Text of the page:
The FDIC graph shows that banks are sitting on over $500 billion of losses on their investment securities. This doesn’t include bank loans and other assets with significant unrealized losses. The graph may look scary, but thanks to a rule passed during the financial crisis, it may not be. In 2008, banks were taking tremendous losses as their loan and security prices plummeted. Banks were failing in large numbers. To halt the crisis, FASB changed accounting rules to shelter banks from taking losses unless they sell the assets. Before the new rule, banks had to report the fair value, aka mark to market, of all assets. Now, they can elect to classify assets such that they mark them at par instead of current prices. With some long-term bank assets trading at 50-60 cents on the dollar, the 2008 rule is saving many banks from reporting large losses and potentially bankruptcy.
We can debate the rule change, but what’s important to grasp is the bank losses shown below, while not realized are real and there are situations in which the losses might be realized in the futre. Since the Fed started raising rates, bank depositors began withdrawing money from banks and moving it to higher-yielding options. Deposits are a bank’s primary source of funding for its assets. When a deposit leaves the bank, the bank can either replace the funding or sell assets. Selling an asset turns an unrealized loss into a realized loss. Such actions played a primary role in bankrupting Silicon Valley Bank, Silvergate, and others. The graph below represents the possibility for the future realization of losses and possibly more bankruptcies. Therefore, as we consider Fed policy going forward, a big challenge the Fed faces with its “higher for longer” campaign is the possibility banks must realize losses.
What To Watch Today
- No notable economic releases
Market Trading Update
The market sold off decently over the last week, retesting the rising trend line and holding the 50-DMA. The more extreme overbought condition is about halfway through a corrective cycle, suggesting we could see some further “sloppy” trading next week. With the market holding within a consolidation range, a breakout to the upside should confirm the start of the seasonal strong trading period into year-end.
As shown, the July through October periods tend to trade sideways in pre-election years with a stronger year-end push as portfolio managers window-dress portfolios into year-end. This year, the market has tracked fairly closely to the historical norms and should continue into year-end, given no major financial or economic upheaval.
We continue to suggest remaining allocated to the equity market for now. However, we also suggest using short-term rallies to rebalance equity risks and overall allocations accordingly. While there is no evidence of a more severe market correction on the near-term horizon, such does not mean that it can’t happen. As we get into 2024, the odds of a more meaningful contraction rise as the risk of economic grows. Continue to manage risk accordingly.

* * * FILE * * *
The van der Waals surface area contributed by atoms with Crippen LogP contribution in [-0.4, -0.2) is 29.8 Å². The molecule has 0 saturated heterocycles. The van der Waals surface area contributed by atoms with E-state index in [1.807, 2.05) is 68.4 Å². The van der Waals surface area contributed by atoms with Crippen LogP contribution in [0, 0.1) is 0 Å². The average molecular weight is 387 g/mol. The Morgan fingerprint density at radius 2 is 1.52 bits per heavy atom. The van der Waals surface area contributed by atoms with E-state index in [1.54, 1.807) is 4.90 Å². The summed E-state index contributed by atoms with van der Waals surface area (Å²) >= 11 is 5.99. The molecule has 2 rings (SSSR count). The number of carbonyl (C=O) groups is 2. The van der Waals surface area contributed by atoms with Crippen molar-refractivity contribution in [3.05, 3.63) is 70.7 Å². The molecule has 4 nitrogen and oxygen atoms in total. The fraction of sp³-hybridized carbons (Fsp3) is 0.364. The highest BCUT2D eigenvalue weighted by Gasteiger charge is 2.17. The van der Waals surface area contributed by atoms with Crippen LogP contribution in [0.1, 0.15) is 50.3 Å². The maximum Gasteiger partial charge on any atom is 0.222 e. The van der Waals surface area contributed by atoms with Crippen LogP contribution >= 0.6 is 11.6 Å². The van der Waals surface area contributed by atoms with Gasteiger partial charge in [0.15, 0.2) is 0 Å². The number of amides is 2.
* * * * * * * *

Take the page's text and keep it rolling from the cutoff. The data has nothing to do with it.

The Week Ahead
After a sleepy economic data week, this will week be more lively and help us better assess what the Fed may do at next week’s FOMC meeting. CPI is expected to increase by 0.4%, 0.2% more than last month. However, the core rate is only expected to rise by 0.2%. monthly and fall from 4.7% to 4.5% annually. PPI and Retail Sales follow on Thursday.
The Fed will enter their pre-meeting media blackout period this week. Consequently, we have likely already heard the last thinking of the Fed members. The table below shows that Fed Funds market assigns a 94% chance they keep rates the same on September 20 and a 40.6% chance they hike rates by .25% at the November 1 meeting.
The Treasury will auction 10 year notes on Tuesday and 30 year bonds on Wednesday. The combination of important inflation data and the auctions will likely create a good amount of volatility in the bond markets.
The Fed Is Buying Bonds, Not Selling Them
The first graph below from Jim Bianco shows the Fed has reduced its balance sheet by about $1 trillion since QT started in April 2022. However, the graph, because it’s a stacked area graph, does a poor job of showing which maturity ranges and security types have been most affected. A client of ours did some great work producing the second chart to better clarify how QT effects the Fed’s holdings by maturity ranges. The orange line represents securities ten years and longer. As the graph shows, these longer assets have been steadily rising since the Fed enacted QE in 2019. As he highlights, they continue to increase despite the Fed’s policy reversal to QT in 2022. QT aims to remove $95 billion of assets a month from its balance sheet.
We bring this up because we have heard incorrect statements claiming that QT adds to the supply of long term bonds in the market. The fact is the Fed conducts QT by allowing bonds to mature. By default, the maturing bonds are all very short-term. Importantly, when the monthly amount of maturing bonds exceeds the Fed’s $95 billion target, they need to buy bonds. Again, despite QT, the Fed has been buying long-term bonds as there have been more bonds maturing than their stated monthly objective.
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